After completing his legal studies, in 1793, he offered himself for an office under government in Meiningen, which had been promised him while his father was Chamber-president and his brother a government official, notwithstanding the strictness of the examination. What, however, his knowledge and capacity did not enable him to attain, he secured by means of a very ordinary social talent. During a visit in Hildburghausen, the Prince, then Duke Karl of Mecklenburg, father of Queen Louise of Prussia, found that he was a skillful ombre-player; and he took so strong a liking to him that afterward, upon receiving the principality by the unexpected death of his brother, he determined to fix him within his dominions. Accordingly, in the very next year, 1794, he appointed von Türk chancery auditor, and two years later, chamberlain and chancery councilor. In 1800, his official senior von Kamptz, afterward well known as Prussian minister, was appointed to a public station in Mecklenburg, and von Türk was appointed in his stead to take the oversight of the school system, with his judicial employments. The inquiries which his new place suggested to him drew his attention in such directions that he became gradually estranged from the occupations to which he had been earlier devoted.
In 1804, von Türk took a furlough for six months, visited various
schools, and made the acquaintance especially, of Olivier, Tillich and Pöhlmann, then distinguished teachers of the day. In the same year, he remained during some months, at Pestalozzi's institution at München-Buchsee, and made himself acquainted with his views, and with J. Schmid's system for geometry and mathematics. . He published the results of his stay with Pestalozzi, in his “Letters from München-Buchsee" (Leipzig, 1808); one of the most practical and useful accounts of Pestalozzi's method.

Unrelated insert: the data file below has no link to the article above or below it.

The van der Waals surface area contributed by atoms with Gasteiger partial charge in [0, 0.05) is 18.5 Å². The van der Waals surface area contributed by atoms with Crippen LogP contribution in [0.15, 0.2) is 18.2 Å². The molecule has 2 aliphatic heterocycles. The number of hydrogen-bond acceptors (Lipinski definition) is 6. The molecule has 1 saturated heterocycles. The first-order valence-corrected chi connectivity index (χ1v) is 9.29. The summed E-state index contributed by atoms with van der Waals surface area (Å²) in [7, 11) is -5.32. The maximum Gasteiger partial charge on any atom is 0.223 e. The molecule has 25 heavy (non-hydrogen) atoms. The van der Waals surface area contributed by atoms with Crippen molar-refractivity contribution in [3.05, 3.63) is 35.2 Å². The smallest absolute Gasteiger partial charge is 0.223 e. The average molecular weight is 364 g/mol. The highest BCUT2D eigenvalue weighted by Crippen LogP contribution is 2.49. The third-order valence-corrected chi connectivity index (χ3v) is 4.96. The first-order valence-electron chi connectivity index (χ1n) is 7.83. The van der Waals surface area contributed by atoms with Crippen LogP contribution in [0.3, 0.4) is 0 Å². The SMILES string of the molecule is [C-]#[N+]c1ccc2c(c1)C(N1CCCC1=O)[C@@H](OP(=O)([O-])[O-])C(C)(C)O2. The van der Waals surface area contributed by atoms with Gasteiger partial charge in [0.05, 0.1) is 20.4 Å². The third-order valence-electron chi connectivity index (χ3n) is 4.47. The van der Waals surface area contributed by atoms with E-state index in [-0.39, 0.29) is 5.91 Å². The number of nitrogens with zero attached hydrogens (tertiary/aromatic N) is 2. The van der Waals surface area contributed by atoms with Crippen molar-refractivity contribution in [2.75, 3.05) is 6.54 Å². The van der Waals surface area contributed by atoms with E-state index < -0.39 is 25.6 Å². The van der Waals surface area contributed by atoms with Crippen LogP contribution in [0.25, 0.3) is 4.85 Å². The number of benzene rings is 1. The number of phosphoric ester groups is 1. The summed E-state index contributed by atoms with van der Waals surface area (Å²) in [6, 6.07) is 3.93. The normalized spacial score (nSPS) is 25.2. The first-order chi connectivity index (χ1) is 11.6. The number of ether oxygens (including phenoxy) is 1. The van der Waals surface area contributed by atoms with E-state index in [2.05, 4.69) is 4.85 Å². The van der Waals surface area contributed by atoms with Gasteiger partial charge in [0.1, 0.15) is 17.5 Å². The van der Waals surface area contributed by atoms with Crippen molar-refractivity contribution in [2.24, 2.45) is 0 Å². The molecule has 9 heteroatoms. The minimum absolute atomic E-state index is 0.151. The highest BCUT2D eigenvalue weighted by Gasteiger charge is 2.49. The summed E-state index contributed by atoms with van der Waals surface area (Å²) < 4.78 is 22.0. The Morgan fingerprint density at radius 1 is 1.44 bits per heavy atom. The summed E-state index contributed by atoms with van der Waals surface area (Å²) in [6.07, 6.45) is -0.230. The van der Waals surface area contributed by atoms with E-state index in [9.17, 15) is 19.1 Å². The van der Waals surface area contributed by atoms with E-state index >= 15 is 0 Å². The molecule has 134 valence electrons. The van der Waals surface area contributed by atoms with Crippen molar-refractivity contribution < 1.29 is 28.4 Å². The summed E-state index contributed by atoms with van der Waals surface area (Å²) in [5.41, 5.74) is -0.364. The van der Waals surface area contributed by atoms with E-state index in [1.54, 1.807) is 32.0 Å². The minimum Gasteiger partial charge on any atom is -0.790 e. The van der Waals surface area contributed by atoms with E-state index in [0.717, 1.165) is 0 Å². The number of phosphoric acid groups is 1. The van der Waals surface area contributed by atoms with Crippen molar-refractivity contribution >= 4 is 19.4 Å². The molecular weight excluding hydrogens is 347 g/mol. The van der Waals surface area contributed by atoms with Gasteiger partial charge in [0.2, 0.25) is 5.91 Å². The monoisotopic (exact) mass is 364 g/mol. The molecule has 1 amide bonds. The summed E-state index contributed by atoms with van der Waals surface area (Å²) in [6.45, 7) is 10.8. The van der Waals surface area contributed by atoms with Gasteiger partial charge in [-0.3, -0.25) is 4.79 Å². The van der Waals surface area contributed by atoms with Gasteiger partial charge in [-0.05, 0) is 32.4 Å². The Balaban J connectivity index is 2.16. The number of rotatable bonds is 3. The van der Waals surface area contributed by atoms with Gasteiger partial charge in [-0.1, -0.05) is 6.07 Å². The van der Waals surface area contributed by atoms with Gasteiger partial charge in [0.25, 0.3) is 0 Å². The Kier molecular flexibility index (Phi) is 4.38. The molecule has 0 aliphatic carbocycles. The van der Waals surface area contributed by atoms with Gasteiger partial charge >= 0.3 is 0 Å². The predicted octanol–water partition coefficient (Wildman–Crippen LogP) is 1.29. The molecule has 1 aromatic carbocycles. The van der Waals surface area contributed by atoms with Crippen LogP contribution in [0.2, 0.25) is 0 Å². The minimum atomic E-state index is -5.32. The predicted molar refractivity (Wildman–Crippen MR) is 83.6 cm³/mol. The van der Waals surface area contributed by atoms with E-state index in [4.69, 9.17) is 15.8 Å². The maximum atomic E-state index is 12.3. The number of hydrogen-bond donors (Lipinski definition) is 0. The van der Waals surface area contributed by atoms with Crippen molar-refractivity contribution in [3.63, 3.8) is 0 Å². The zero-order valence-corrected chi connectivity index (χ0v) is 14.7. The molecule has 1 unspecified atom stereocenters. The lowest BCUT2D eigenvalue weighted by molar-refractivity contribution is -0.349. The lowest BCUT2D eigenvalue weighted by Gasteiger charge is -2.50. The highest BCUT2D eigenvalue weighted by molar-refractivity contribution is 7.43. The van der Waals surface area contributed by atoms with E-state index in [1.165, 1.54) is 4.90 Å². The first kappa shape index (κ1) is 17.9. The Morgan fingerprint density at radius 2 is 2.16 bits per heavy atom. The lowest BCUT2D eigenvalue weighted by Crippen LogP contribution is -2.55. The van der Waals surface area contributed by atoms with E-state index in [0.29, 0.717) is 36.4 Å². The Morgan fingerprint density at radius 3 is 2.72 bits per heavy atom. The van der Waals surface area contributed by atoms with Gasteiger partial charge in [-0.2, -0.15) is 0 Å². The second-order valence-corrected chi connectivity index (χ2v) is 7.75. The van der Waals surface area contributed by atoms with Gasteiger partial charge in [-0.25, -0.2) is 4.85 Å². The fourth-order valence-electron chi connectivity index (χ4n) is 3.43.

After his return to Mecklenburg, he could not resist his impulse to become a teacher. He gathered together a troop of boys, instructed them two hours daily and made teachers acquainted with Pestalozzi's method. During his educational journeys he had become acquainted with the prince of Oldenburg, and at the end of 1805, he was appointed to a lucrative office as Justice and Consistory Councilor in Oldenburg, with an annual salary of fourteen hundred thalers, (about $1050.)
In his new place he experienced the same impulse to exertion as a teacher and educator. Here also he gathered a troop of boys whom he instructed two hours a day; and he received into his house a number of young people, and gave them a complete education. These operations however did not meet the approval of the duke, who intimated a wish that he should devote himself wholly to the duties of his judicial station, and refused his request to be employed wholly in educational matters. This, together with the condition of Oldenburg (then threatened by the French,) which caused him much pecuniary difficulty, decided him to resign his place in Oldenburg and to give himself up entirely to the business of education.
In 1808, with some pupils, sons of a Bremen merchant, he went to Pestalozzi at Yverdun, and for some time instructed in that institution. His work, "Perception by the Senses," (Die Sinnlichen Wahrnehmungen,) is a fruit of his labors at that time in Pestalozzi's institution. But the situation of affairs there was unfavorable, and an increasing difference soon grew up between him and Pestalozzi. This decided von Türk to leave him and to establish an educational institution of his own at the castle of Vevay on the lake of Geneva. Here he lived amongst a small circle of children, but happily progressing in knowledge under his love and zeal. The financial results did not, however, answer his expectations, and he finally in 1814 transferred the care of the school to Latour de Peilz, at his castle not far from Vevay. Having offered his services to the Prussian monarchy, he was in 1815 appointed royal and school councilor at Frankfort on the Oder.
The course of instruction which he gave here in September of 1816